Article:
Dialects—Treasures of the Slovenian Language
Each village has its own dialect, each family has its own pronunciation, and each person has its own idiolect.
Slovenian language is one of the smallest South Slavic languages according to the geographical distribution and the number of native speakers, but it has the greatest number of speech patterns or dialects—about 50, which are combined into 7 dialect groups.
The famous Slovenian dialectologists (Ramovš, Logar and Rigler) isolated the Upper Carniolan (Gorenjska), Lower Carniolan (Dolenjska), Styrian (Štajerska), Pannonian (Panonska), Carinthian (Koroška), Littoral (Primorska) and Rovte (Rovtarska) dialect groups. The Grammar by Jože Toporišič allocates one more Kočevje dialect group, which is relatively young and has a mixed nature. We also know a lot of subdialects or local dialects or speech patterns, which are not even the minimum unit of the dialect. Even one native speaker at a certain stage of his or her life can be a representative of such pattern.
Talking to real native speakers living today in various regions of Slovenia makes it possible to get acquainted with a living local dialect of the Slovenian language. A resident of the Slovenia’s Littoral region from Nova Gorica would say, “Dəns ponwoči səm skwəzi wakno vidla Božičkav sankə, puhnə daril” (“Tonight, from my window, I saw the sleigh of Santa Claus full of gifts”). The Littoral dialect with additions from the Italian language sounds very melodious. It is inherent in a so-called guttural “h” or “ɣ” (for example, “noɣa” instead of “noga”). It is also characterized by particular forms of verbs (“delaste”).
“Ej, čuj, dans ponoči, ne, te pa (sn) skoz okno vidla, kak je Božiček pərpelo darile” (“Tonight, from my window, I saw the sleigh of Santa Claus full of gifts”), a resident of the Styria region from Maribor would say. This dialect group has, for example, the reduplication (“toti”), and the verbs of dual number are conjugated with “-m” (“delama”). The residents of Styria end past masculine participles with “-o” (“prpelo“, “zaslužo“). For example, “drevi” instead of “o drevesu” and “uhi” instead of “o ušesu”, and a neutral vowel sound is pronounced as a long “e” (“pês”, even “s pêsom”).
A resident of the Upper Carniola region from Bohinjska Bela would say, “Dons punoč skoz vokn vidla Bužičkove sani, pouhne dariv” (“Tonight, from my window, I saw the sleigh of Santa Claus full of gifts”). The Upper Carniolan dialect is characterized by masculinization of neuter gender (“Okən”), that is the transformation of neuter nouns into masculine gender. The same as in the Carinthian dialect, the representatives of the Upper Carniolan dialect usually change “l” before “o” or “a” to “w” (“dewawa” instead of “delala”). In Bled, even today, this word names a “dating man”, for example, in Haloze. The Upper Carniolan dialect is very similar to the phonetic perception of the Lower Carniolan dialect, with the only difference being that the residents of White Carniola, for example, in Črnomelj “dns ponoči” (“at night”) look “čez okno” (“through a window”). These dialect groups have long evolved together, but the Upper Carniolan dialect is harder and has a clearer rhythm, while the Lower Carniolan dialect tends to drawl and is more melodic.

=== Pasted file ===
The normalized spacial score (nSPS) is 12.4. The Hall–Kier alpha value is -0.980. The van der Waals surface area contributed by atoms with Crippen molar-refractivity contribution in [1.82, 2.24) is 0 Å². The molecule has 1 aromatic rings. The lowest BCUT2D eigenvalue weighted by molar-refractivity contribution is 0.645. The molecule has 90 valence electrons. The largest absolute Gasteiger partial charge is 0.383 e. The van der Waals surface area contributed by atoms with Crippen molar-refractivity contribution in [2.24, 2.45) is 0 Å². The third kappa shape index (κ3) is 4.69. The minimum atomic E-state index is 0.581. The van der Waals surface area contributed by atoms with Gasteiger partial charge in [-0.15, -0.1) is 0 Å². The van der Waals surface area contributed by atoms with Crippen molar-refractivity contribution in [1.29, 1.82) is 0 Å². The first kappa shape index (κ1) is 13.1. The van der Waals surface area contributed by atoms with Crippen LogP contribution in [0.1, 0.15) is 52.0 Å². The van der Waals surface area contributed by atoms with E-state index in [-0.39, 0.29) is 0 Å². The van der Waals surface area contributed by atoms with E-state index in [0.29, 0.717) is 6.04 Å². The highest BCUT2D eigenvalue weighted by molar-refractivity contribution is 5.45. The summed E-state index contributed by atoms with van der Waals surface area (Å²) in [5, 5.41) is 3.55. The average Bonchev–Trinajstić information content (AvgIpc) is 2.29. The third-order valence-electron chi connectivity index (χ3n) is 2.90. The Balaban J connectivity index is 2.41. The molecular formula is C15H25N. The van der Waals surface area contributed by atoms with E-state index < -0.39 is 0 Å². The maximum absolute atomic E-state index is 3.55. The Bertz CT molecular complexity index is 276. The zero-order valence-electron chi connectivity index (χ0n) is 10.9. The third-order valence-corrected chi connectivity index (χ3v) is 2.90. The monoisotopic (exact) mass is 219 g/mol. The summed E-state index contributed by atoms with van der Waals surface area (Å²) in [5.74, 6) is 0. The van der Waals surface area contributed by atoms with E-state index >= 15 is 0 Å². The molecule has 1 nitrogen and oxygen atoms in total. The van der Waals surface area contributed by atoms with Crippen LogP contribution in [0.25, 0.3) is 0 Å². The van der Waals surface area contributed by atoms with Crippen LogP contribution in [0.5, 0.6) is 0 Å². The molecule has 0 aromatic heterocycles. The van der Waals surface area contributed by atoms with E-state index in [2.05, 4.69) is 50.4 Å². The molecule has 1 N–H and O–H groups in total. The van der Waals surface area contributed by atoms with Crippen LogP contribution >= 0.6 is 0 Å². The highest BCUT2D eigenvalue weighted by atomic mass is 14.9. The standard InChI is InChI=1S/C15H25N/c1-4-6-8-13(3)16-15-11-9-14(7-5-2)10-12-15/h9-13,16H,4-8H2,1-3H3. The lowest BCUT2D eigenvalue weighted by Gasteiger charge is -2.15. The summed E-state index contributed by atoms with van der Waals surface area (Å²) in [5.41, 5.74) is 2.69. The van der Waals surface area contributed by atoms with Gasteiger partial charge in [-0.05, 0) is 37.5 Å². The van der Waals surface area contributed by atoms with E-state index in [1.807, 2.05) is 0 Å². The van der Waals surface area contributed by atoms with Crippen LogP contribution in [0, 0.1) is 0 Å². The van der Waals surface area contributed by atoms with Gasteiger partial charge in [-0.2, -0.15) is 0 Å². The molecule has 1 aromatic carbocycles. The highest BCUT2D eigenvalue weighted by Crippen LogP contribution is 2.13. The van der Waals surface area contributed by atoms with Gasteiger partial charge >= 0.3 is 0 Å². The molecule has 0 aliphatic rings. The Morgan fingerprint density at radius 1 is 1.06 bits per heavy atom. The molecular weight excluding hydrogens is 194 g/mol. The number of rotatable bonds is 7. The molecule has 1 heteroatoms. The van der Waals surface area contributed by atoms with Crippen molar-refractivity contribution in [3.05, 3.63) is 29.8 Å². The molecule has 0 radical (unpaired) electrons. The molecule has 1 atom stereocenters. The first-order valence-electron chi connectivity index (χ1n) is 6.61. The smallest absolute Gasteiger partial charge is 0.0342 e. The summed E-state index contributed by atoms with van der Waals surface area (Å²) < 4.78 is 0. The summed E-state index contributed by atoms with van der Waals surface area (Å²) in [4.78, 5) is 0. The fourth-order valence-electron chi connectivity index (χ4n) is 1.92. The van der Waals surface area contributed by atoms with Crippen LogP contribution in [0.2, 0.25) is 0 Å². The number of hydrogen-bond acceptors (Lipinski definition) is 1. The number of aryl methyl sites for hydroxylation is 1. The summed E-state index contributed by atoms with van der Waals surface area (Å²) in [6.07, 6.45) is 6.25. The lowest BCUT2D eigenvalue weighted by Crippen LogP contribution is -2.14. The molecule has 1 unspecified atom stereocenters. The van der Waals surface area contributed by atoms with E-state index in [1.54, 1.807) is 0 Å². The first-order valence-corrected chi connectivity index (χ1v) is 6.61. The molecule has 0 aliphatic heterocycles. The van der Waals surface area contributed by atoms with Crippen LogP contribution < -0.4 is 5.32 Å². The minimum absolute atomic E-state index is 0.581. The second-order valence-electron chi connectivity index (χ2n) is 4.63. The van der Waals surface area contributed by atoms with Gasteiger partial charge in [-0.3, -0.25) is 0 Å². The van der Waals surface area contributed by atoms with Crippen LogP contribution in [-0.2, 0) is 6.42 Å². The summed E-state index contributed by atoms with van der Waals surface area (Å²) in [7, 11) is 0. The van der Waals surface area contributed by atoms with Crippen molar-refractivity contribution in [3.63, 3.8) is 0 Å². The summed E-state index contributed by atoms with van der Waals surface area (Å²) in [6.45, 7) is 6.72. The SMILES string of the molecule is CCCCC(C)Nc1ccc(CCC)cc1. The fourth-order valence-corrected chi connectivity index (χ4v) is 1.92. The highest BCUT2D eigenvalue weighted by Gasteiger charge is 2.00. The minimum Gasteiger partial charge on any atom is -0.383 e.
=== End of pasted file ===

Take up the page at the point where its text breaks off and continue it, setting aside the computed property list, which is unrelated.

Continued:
The Carinthian dialect is also very specific with diphthongs (e.g., “muost”), which are predominantly pronounced with the sounds “ʃv” and “ʃt” (“š” is put before the demonstrative pronouns, e.g., “šəta” instead of “ta”). The North Pohorje–Remšnik dialect of the Lovrenc na Pohorju settlement basically has no “ʃv” sound, and one can hear, “Nes večer sn vuntan skoz akno vidwa od Božičeka sanke s puno paklami” (“Tonight, from my window, I saw the sleigh of Santa Claus full of gifts”). It is because of mixing with other languages and some peripheral speech patterns, the Carinthian dialects, for example, the Rosen Valley and the Gail Valley speech patterns, or the Littoral-Resian microlanguage, are of exceptional interest.
The Pannonian dialect group, both the Prekmurje and Prlekija speech patterns divided by the Mura River, has its own unique features as well. People living on the territory of Pannonia change the sound “u” to “ü” (“čüje”), and the final sound “-m” to “-n” (“sedin“). Moreover, sometimes one may meet hard declension of adjectives (“leipoga”). The Prekmurje dwellers also use diphthongs (“mlejko”, “skouz”). Thus, a woman from Murska Sobota (Prekmurje) would say, “Gnes vnoči san skouz okno vijdla Božičekove sanke, pune daril” (“Tonight, from my window, I saw the sleigh of Santa Claus full of gifts”).
The word “okno” (“window”) in Slovenian dialects is usually neuter. Only sometimes, in singular, dual, and plural, it changes its gender to feminine, for example, in Styria they say “imamo nove okne” (“we have new windows”), whereas in some Upper Carniolan subdialects, in singular it changes its gender to masculine, for example, “tist oken“. In Styria, they have an explicitly short sound “o”, i.e. “ókno”, whereas in the literary language as well as in other dialects, in the singular form, this sound is long “ô”. Some dialects from the Littoral, Rovte and Upper Carniolan dialect groups have a prosthetic sound “v“, that is a consonant, which appears before a vowel at the beginning of the word for ease of pronunciation (e.g., “wakno” instead of “okno”). While, the Rosen Valley dialect from the Carinthian dialect group has a prosthetic sound “h” (e.g., “hovs” instead of “oves”).